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From rectory to art house

The name ‘Forget’ caught the attention of Don and Shannon Shakotko several years ago. Searching for a reason to stay in Saskatchewan after falling in love with the community of Maryfield where Don was principal of the school, the couple saw a photo of a Catholic rectory on the front page of a local newspaper.

“We thought, ‘That sounds interesting — forget rectory. How cool is that to have a name like forget?’” said Shannon, giggling about a time when they thought the French-named community (pronounced ‘For-jhay’) was actually called ‘for-get.’

“That Sunday we jumped in the car and went for a drive and sure enough, there was the town and the rectory. And lo and behold, there was this homemade ‘for sale’ sign on the rectory.”

With the plaster falling from its walls and the support beams threatening to give up, the Shakotkos saw a massive work project. Despite the challenges, something in their hearts told them to buy the rectory and turn it into a place where faith, art and leadership would be encouraged.

The scholarly couple, Shannon with two master’s degrees and Don with a doctorate in education, bought the Forget rectory and decided to turn it into an art house (Ananda Arthouse) where musicians and artists could come to feed their creativity.

“As we were renovating the rectory and knocking out walls, I remember taping out a stage and thinking, ‘OK, how many people could we fit in this space?’” said Don.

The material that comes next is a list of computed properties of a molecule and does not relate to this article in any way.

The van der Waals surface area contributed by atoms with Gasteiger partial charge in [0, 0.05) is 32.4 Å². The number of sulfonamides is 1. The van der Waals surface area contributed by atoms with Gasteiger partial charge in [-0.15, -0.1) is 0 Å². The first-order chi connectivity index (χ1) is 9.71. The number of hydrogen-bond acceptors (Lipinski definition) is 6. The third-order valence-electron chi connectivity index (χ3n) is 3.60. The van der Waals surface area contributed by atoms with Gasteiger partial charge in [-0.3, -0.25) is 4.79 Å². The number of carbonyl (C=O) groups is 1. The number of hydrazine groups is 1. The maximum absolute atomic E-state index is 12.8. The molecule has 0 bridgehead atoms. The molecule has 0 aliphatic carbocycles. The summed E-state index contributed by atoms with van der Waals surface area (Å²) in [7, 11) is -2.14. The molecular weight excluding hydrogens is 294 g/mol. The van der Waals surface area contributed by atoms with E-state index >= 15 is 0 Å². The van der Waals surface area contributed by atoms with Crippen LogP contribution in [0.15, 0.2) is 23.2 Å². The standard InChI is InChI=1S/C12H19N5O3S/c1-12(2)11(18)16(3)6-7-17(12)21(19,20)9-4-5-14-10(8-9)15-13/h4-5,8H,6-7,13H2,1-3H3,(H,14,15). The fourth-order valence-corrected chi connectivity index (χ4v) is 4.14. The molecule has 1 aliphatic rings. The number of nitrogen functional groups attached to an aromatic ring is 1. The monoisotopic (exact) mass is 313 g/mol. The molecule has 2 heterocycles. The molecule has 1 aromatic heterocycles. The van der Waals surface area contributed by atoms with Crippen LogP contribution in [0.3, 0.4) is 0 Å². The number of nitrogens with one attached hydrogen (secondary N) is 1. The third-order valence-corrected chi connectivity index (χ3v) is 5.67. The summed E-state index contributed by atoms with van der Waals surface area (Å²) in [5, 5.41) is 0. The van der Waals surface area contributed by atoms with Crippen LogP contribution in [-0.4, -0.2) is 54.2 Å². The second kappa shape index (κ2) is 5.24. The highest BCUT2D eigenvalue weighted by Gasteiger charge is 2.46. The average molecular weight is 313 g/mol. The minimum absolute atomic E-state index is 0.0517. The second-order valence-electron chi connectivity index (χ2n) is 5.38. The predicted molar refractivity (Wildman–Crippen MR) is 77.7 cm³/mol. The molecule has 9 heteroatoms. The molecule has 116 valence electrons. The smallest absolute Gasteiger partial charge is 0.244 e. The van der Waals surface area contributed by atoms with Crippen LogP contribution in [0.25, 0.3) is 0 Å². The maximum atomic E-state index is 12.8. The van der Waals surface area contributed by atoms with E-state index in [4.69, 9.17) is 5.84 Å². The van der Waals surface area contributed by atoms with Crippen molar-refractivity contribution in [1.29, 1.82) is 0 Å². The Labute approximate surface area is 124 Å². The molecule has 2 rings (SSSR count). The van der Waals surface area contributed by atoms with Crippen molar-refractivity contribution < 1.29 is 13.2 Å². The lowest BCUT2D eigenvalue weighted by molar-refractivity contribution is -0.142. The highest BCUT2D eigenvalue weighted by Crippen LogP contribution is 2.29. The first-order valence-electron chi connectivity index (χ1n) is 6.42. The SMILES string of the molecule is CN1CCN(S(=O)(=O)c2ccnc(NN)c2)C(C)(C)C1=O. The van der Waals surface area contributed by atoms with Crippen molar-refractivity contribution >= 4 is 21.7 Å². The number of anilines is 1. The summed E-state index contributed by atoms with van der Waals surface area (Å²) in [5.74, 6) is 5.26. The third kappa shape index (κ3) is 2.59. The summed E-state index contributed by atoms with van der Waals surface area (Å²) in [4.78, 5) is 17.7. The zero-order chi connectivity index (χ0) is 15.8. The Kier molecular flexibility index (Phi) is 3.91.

The number was about 50 and after packing the rectory living room for year upon year with musicians from across Canada and the U.S., it was time to expand. With the Forget community hall going up for tender in 2008, the Shakotkos’ prayers were answered. They would buy the hall, turn it into a restaurant and provide a stage for all future concerts. The 100th Forget concert was hosted in the new Happy Nun Café, rather than in their living room as they had done since 2000.

The rectory remains the Shakotko home and the Ananda Arthouse, a sanctuary for artists. It has also been transformed into an inn — Inn of the Seven Sisters — which features historic rooms adorned with quilts, art and inspirational quotes.

“The Inn of the Seven Sisters came out of our need to nurture artists and pilgrims passing through our village. We offer three beautifully appointed rooms, an excellent home-cooked breakfast and access to one of the finest private libraries in the province,” reads information from the inn brochure.

The performance stage has moved to the Forget hall where the thriving Happy Nun Café and music venue hosts performers several times each month. Gourmet meals are served at the Happy Nun Café every weekend, featuring honey from the Shakotkos own bees, vegetables and herbs from their garden and recipes that come from a commitment to serve fresh and inspired meals.

Gyda and Hank Nickel, Shannon’s parents, have also moved to Forget along with 20 or so family and friends, following in the wake of the dream created by two self-described spiritual, music-loving dreamers.

One musician, Juno award-winning roots performer Ken Hamm, made his way from the West Coast for a concert in Forget in 2005. Hamm and his wife were so enamoured with the peaceful Prairie setting that they bought a home for $8,000, set up a music shop and Forget is now the launch pad from which the couple leaves to perform throughout the world.

“This place has shaped us,” said Shannon. “We have shaped it by rejuvenating it and breathing life into it again, but it has done the same for us.”

For more information on the Ananda Arthouse, visit www.ananda-arthouse.org. For upcoming concerts and dinner reservations, visit the Happy Nun Café & Music website at www.happynuncafe.ca. †

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Christalee Froese writes from Montmartre, Sask.

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